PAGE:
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Culture and Consent in Clinical Care: A Critical Review of Nursing and Nursing Ethics Literature

Culture and Consent in Clinical Care: A Critical Review of Nursing and Nursing Ethics Literature CHAPTER 8 Culture and Consent in Clinical Care A Critical Review of Nursing and Nursing Ethics Literature Michael J. Deem and Felicia Stokes ABSTRACT The duty to obtain informed consent carries significant weight within the domi - nant normative frameworks for healthcare research and clinical care. Informed consent is seen as an important expression of a patient’s freedom of choice in healthcare decision-making. However, some clinicians and researchers have raised concerns that the implementation of a normative framework in clinical care that assigns considerable moral weight to patient autonomy and informed consent for all patients, regardless of their cultural identities and values, might be incompatible or in tension with culturally congruent care. The authors of this chapter conducted a review of 83 peer-review nursing and nursing ethics articles that focus on cultural identity and informed consent for treatment within clinical practice settings. The purpose of this review is to identify salient themes in nurses’ characterizations of the influence of cultural identity and values on clinicians’ and patients’ perceptions of informed consent in clinical contexts, as well as of elements of the consent process such as truth-telling and deci- sional authority. The authors identify and describe multiple themes running © http://www.deepdyve.com/assets/images/DeepDyve-Logo-lg.png Annual Review of Nursing Research Springer Publishing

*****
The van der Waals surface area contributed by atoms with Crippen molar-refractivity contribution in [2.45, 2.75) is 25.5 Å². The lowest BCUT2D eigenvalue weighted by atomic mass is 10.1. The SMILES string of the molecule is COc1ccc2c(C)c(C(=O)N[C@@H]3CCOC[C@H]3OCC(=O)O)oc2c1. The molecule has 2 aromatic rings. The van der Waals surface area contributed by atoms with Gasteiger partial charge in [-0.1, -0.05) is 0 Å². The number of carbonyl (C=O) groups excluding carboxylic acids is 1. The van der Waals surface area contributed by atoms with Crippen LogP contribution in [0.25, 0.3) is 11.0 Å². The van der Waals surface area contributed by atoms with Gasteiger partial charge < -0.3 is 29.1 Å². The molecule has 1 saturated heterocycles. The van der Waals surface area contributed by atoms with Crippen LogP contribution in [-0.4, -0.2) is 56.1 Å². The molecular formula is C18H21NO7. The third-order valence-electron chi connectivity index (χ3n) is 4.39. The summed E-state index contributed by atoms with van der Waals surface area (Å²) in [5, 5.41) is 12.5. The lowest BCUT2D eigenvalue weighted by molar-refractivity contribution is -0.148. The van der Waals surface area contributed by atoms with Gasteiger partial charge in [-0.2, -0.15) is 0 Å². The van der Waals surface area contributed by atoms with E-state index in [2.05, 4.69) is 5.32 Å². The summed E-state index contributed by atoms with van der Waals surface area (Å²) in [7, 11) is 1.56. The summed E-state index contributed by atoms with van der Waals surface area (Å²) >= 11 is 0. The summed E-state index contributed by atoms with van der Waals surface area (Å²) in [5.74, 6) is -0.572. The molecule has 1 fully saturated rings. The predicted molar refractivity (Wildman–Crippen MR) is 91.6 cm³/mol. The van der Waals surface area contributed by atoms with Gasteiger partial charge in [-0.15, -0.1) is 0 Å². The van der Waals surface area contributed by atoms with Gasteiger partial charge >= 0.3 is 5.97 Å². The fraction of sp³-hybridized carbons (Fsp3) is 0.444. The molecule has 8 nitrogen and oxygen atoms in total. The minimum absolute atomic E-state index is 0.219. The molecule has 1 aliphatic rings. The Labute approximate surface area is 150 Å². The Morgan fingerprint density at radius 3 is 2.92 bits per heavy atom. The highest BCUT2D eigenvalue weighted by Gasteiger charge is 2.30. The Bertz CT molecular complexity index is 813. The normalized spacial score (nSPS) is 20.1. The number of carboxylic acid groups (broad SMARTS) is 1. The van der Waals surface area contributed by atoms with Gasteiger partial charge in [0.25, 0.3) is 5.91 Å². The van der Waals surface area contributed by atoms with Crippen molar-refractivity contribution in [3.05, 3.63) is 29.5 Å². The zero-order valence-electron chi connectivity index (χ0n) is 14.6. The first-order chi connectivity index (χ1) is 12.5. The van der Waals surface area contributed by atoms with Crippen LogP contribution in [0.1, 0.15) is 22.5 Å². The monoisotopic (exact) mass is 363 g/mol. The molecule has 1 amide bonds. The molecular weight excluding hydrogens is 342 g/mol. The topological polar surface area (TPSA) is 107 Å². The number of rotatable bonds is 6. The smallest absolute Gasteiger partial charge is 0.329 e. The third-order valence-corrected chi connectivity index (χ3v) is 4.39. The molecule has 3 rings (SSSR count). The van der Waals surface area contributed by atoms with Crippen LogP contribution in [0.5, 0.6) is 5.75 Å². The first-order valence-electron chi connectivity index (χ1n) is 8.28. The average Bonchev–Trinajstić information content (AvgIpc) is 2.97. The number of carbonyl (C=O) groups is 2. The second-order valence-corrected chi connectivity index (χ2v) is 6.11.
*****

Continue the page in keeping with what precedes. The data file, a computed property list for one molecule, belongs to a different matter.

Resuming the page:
Culture and Consent in Clinical Care: A Critical Review of Nursing and Nursing Ethics Literature

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Publisher
Springer Publishing
Copyright
© 2021 Springer Publishing Company
ISSN
0739-6686
eISSN
1944-4028
DOI
10.1891/0739-6686.37.1.223
Publisher site
See Article on Publisher Site

Abstract

CHAPTER 8 Culture and Consent in Clinical Care A Critical Review of Nursing and Nursing Ethics Literature Michael J. Deem and Felicia Stokes ABSTRACT The duty to obtain informed consent carries significant weight within the domi - nant normative frameworks for healthcare research and clinical care. Informed consent is seen as an important expression of a patient’s freedom of choice in healthcare decision-making. However, some clinicians and researchers have raised concerns that the implementation of a normative framework in clinical care that assigns considerable moral weight to patient autonomy and informed consent for all patients, regardless of their cultural identities and values, might be incompatible or in tension with culturally congruent care. The authors of this chapter conducted a review of 83 peer-review nursing and nursing ethics articles that focus on cultural identity and informed consent for treatment within clinical practice settings. The purpose of this review is to identify salient themes in nurses’ characterizations of the influence of cultural identity and values on clinicians’ and patients’ perceptions of informed consent in clinical contexts, as well as of elements of the consent process such as truth-telling and deci- sional authority. The authors identify and describe multiple themes running ©

Journal

Annual Review of Nursing ResearchSpringer Publishing

Published: Dec 1, 2018

References